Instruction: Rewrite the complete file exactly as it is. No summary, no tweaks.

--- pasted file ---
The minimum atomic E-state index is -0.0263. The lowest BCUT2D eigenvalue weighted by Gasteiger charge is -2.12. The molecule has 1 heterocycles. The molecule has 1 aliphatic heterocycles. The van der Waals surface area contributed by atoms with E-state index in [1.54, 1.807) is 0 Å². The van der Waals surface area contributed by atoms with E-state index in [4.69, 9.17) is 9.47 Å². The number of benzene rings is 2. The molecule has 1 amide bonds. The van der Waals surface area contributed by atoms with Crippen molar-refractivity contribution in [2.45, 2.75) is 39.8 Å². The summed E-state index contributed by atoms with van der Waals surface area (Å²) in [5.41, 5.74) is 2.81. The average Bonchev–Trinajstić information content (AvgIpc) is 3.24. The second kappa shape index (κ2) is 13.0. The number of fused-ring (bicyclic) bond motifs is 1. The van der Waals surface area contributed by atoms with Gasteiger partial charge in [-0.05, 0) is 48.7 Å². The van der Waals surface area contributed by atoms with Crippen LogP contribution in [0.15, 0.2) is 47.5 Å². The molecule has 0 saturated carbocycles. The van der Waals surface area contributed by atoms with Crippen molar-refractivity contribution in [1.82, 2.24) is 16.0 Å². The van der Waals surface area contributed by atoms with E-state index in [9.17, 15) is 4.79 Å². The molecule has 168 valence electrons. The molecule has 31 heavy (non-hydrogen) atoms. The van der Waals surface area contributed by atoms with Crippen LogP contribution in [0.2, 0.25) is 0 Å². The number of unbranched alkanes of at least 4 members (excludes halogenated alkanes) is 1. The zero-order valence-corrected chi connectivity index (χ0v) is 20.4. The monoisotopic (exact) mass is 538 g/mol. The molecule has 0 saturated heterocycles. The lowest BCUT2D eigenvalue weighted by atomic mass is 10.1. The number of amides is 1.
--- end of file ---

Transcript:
The minimum atomic E-state index is -0.0263. The lowest BCUT2D eigenvalue weighted by Gasteiger charge is -2.12. The molecule has 1 heterocycles. The molecule has 1 aliphatic heterocycles. The van der Waals surface area contributed by atoms with E-state index in [1.54, 1.807) is 0 Å². The van der Waals surface area contributed by atoms with E-state index in [4.69, 9.17) is 9.47 Å². The number of benzene rings is 2. The molecule has 1 amide bonds. The van der Waals surface area contributed by atoms with Crippen molar-refractivity contribution in [2.45, 2.75) is 39.8 Å². The summed E-state index contributed by atoms with van der Waals surface area (Å²) in [5.41, 5.74) is 2.81. The average Bonchev–Trinajstić information content (AvgIpc) is 3.24. The second kappa shape index (κ2) is 13.0. The number of fused-ring (bicyclic) bond motifs is 1. The van der Waals surface area contributed by atoms with Gasteiger partial charge in [-0.05, 0) is 48.7 Å². The van der Waals surface area contributed by atoms with Crippen LogP contribution in [0.15, 0.2) is 47.5 Å². The molecule has 0 saturated carbocycles. The van der Waals surface area contributed by atoms with Crippen molar-refractivity contribution in [1.82, 2.24) is 16.0 Å². The van der Waals surface area contributed by atoms with E-state index in [9.17, 15) is 4.79 Å². The molecule has 168 valence electrons. The molecule has 31 heavy (non-hydrogen) atoms. The van der Waals surface area contributed by atoms with Crippen LogP contribution in [0.2, 0.25) is 0 Å². The number of unbranched alkanes of at least 4 members (excludes halogenated alkanes) is 1. The zero-order valence-corrected chi connectivity index (χ0v) is 20.4. The monoisotopic (exact) mass is 538 g/mol. The molecule has 0 saturated heterocycles. The lowest BCUT2D eigenvalue weighted by atomic mass is 10.1. The number of amides is 1.